Most modern products are the result of years of continuous innovations. The washing machine is one such product. For years, innovators have been looking into this household chore to save time, energy and water. One of these innovators, Richard Lansdale, took the opportunity to showcase his creation – the Compound Rotary Washing Machine – at World Expo 1862 in London.
Lansdale’s device was one of the world’s first patented mechanical washing machines, gathering praise at the Expo for its compound action and ease of use. The clothes and water were placed in a 30-gallon (114-litre) barrel set on four centres, allowing for a double rotation when the handle was turned. This technique – which required almost no technical prowess - resulted in an efficient wash by fully agitating the laundry. Additionally, the machine included rollers to wring the clothes dry after washing.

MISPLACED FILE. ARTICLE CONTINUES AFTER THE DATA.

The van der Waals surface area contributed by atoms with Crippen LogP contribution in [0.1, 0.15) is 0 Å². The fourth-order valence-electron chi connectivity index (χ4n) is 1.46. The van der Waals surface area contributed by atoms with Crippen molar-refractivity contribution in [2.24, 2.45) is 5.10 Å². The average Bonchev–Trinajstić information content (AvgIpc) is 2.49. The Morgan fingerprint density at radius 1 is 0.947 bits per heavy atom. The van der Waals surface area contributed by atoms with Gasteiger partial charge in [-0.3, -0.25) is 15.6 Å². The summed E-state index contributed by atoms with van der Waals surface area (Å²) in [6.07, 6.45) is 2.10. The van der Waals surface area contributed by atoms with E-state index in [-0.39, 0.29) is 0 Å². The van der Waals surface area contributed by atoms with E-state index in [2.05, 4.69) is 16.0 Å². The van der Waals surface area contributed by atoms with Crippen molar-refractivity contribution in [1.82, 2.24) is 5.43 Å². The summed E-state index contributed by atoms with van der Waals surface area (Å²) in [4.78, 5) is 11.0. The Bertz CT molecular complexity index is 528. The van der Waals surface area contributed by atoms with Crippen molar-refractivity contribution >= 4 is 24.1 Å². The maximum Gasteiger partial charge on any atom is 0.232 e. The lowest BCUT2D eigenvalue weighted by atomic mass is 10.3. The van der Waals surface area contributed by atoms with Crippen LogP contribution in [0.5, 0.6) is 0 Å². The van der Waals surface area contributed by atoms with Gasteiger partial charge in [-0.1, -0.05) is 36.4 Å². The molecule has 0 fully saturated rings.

Offering a significant improvement on existing methods to clothes washing, Lansdale’s washing machine was one of several models developed in the 19th century. At other Expos, other models made also their debuts. Expo 1876 Philadelphia, 14 years later, saw another version – the Triumph Rotary Washer by Margaret Colvin, that she patented, and whose model would later be manufactured by her husband. But it was not until the 20th century, with the invention of electrical machines, that doing the laundry became more autonomous, and slightly less laborious.
The Bureau International des Expositions (BIE) is the intergovernmental organisation in charge of overseeing and regulating World Expos, Specialised Expos, Horticultural Expos and the Triennale di Milano.